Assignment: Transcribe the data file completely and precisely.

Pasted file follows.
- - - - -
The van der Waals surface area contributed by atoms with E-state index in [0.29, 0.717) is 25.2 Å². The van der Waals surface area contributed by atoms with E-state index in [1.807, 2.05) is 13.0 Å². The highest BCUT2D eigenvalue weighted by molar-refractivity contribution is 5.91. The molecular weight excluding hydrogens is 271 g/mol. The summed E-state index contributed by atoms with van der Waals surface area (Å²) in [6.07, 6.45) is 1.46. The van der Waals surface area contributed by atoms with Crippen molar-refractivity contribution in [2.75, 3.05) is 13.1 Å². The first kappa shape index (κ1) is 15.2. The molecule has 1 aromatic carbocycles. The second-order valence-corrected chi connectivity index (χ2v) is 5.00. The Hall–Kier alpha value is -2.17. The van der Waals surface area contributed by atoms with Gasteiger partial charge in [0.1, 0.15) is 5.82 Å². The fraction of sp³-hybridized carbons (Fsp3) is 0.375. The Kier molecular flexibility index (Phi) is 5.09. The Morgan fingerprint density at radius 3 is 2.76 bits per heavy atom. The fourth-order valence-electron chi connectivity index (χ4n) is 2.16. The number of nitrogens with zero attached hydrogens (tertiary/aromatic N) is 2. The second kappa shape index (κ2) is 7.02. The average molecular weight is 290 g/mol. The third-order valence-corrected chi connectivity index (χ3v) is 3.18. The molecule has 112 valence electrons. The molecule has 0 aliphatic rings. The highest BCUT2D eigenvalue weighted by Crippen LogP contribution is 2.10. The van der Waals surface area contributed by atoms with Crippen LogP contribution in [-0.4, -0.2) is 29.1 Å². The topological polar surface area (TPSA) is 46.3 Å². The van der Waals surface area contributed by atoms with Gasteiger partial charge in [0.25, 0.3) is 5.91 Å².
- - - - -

The van der Waals surface area contributed by atoms with E-state index in [0.29, 0.717) is 25.2 Å². The van der Waals surface area contributed by atoms with E-state index in [1.807, 2.05) is 13.0 Å². The highest BCUT2D eigenvalue weighted by molar-refractivity contribution is 5.91. The molecular weight excluding hydrogens is 271 g/mol. The summed E-state index contributed by atoms with van der Waals surface area (Å²) in [6.07, 6.45) is 1.46. The van der Waals surface area contributed by atoms with Crippen molar-refractivity contribution in [2.75, 3.05) is 13.1 Å². The first kappa shape index (κ1) is 15.2. The molecule has 1 aromatic carbocycles. The second-order valence-corrected chi connectivity index (χ2v) is 5.00. The Hall–Kier alpha value is -2.17. The van der Waals surface area contributed by atoms with Gasteiger partial charge in [0.1, 0.15) is 5.82 Å². The fraction of sp³-hybridized carbons (Fsp3) is 0.375. The Kier molecular flexibility index (Phi) is 5.09. The Morgan fingerprint density at radius 3 is 2.76 bits per heavy atom. The fourth-order valence-electron chi connectivity index (χ4n) is 2.16. The number of nitrogens with zero attached hydrogens (tertiary/aromatic N) is 2. The second kappa shape index (κ2) is 7.02. The average molecular weight is 290 g/mol. The third-order valence-corrected chi connectivity index (χ3v) is 3.18. The molecule has 112 valence electrons. The molecule has 0 aliphatic rings. The highest BCUT2D eigenvalue weighted by Crippen LogP contribution is 2.10. The van der Waals surface area contributed by atoms with Crippen LogP contribution in [-0.4, -0.2) is 29.1 Å². The topological polar surface area (TPSA) is 46.3 Å². The van der Waals surface area contributed by atoms with Gasteiger partial charge in [0.25, 0.3) is 5.91 Å².